"All the Reasons on which she had founded her Love, recurred in the strongest and liveliest Colours to her Mind, and all the Causes of her Hatred sunk down and disappeared; or if the least Remembrance of any thing which had disobliged her remained, her Heart became his zealous Advocate, and soon satisfied her that her own Fates were more to be blamed than he, and that without being a Villain, he could have acted no otherwise than he had done."
— Fielding, Henry (1707-1754)
In this Temper of Mind, she looked on herself as the Murderer of an innocent Man, and what to her was much worse, of the Man she had loved, and still did love with all the Violence imaginable. She looked on James as the Tool with which she had done this Murder; and as it is usual for People who have rashly or inadvertently made any animate or inanimate thing the Instrument of Mischief, to hate the innocent Means by which the Mischief was effected: (for this is a subtle Method which the Mind invents to excuse ourselves, the last Objects on whom we would willingly wreak our Vengeance;) so Miss Mathews now hated and cursed James as the efficient Cause of that Act which she herself had contrived, and laboured to carry into Execution. (II.v.9)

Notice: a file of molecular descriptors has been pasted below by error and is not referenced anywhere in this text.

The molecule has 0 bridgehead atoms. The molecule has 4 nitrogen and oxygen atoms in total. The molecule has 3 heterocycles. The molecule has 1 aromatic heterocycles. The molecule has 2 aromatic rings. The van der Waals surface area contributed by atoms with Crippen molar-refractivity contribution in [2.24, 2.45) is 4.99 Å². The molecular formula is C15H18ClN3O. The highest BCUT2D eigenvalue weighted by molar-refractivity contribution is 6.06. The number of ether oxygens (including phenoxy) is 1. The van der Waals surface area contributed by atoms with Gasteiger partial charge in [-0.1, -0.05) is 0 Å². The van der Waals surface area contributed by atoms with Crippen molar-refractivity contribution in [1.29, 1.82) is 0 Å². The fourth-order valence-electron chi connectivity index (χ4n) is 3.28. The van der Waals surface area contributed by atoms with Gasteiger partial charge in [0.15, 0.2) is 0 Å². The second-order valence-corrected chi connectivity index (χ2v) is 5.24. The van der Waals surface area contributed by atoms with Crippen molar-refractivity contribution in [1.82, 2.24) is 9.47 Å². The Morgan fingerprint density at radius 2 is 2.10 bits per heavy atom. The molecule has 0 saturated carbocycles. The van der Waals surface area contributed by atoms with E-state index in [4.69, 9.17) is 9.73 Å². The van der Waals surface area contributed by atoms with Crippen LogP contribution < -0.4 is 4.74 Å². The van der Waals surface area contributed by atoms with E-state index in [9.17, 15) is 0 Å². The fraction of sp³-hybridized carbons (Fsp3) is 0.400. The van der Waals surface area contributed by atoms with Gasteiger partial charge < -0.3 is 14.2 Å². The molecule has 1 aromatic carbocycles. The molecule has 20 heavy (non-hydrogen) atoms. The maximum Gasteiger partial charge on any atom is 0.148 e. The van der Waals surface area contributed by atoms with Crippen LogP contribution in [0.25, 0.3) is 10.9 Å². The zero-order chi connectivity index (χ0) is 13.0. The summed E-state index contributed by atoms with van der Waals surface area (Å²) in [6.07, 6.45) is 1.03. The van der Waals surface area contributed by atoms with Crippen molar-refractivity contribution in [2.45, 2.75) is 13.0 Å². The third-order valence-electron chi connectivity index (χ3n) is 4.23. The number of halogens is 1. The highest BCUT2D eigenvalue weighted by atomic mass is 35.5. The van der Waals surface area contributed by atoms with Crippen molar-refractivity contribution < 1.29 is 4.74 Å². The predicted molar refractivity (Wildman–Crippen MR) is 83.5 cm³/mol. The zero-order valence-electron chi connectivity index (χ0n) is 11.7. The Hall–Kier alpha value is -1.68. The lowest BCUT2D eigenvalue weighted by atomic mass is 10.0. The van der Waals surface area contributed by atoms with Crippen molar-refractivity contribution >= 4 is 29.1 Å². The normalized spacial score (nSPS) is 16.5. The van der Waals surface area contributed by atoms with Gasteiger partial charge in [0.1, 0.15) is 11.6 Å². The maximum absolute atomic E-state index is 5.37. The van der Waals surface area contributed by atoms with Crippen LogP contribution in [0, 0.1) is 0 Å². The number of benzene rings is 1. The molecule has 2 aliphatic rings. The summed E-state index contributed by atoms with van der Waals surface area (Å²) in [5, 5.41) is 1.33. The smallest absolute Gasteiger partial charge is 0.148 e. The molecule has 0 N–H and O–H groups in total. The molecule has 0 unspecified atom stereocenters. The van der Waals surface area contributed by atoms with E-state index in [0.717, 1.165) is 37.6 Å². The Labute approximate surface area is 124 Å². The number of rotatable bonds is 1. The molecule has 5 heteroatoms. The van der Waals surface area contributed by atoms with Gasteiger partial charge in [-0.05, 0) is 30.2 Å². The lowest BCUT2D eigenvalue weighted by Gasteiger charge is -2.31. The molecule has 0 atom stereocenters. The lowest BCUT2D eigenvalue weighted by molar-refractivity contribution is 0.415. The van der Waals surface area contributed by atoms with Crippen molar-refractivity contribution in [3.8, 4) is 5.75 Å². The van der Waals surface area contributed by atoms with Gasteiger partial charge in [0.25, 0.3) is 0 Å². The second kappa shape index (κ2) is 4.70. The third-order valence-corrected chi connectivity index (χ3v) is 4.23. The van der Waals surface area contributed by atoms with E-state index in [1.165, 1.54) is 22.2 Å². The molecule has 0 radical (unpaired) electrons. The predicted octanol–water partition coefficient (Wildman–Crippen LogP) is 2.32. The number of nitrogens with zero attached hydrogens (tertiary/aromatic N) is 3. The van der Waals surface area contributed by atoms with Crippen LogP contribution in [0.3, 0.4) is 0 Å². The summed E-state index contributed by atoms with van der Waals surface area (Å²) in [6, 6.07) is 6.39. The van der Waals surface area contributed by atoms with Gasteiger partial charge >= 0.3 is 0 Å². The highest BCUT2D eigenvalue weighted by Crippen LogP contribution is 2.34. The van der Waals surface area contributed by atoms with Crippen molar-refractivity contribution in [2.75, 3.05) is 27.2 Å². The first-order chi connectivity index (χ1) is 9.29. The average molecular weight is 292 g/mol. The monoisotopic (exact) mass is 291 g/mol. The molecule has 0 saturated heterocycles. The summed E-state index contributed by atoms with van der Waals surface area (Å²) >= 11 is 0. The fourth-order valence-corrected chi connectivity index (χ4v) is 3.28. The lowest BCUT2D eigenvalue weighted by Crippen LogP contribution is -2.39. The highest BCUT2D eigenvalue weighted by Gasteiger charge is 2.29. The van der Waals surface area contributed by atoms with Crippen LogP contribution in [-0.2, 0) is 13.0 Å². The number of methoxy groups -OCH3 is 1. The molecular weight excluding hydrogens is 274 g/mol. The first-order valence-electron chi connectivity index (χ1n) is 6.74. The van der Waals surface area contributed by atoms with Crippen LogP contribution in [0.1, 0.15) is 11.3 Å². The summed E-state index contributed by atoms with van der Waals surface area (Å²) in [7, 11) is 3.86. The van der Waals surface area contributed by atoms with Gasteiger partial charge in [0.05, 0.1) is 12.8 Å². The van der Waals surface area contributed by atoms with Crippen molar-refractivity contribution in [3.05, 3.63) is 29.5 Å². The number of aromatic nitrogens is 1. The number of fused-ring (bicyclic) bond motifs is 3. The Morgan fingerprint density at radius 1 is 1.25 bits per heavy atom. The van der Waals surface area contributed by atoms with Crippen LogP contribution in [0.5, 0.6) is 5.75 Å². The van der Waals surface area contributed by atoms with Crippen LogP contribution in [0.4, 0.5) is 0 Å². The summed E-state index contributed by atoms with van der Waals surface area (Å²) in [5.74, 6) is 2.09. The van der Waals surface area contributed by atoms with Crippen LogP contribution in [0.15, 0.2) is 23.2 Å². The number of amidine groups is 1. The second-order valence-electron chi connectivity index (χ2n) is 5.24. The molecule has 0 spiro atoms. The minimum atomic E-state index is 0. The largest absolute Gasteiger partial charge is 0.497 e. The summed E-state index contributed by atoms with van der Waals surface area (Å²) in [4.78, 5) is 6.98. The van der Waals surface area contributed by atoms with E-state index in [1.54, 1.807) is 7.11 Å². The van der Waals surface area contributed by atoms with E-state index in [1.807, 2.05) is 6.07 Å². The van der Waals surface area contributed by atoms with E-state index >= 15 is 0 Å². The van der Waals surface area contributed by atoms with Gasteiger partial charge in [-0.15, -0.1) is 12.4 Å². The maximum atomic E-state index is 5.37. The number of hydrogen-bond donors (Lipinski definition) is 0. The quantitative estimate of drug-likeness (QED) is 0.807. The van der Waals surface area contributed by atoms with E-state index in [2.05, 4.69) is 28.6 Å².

See Amelia. By Henry Fielding, 4 vols. (London: A. Millar, 1752). <Link to ECCO>
Reading Henry Fielding, Amelia, ed. David Blewett (London: Penguin Books, 1987).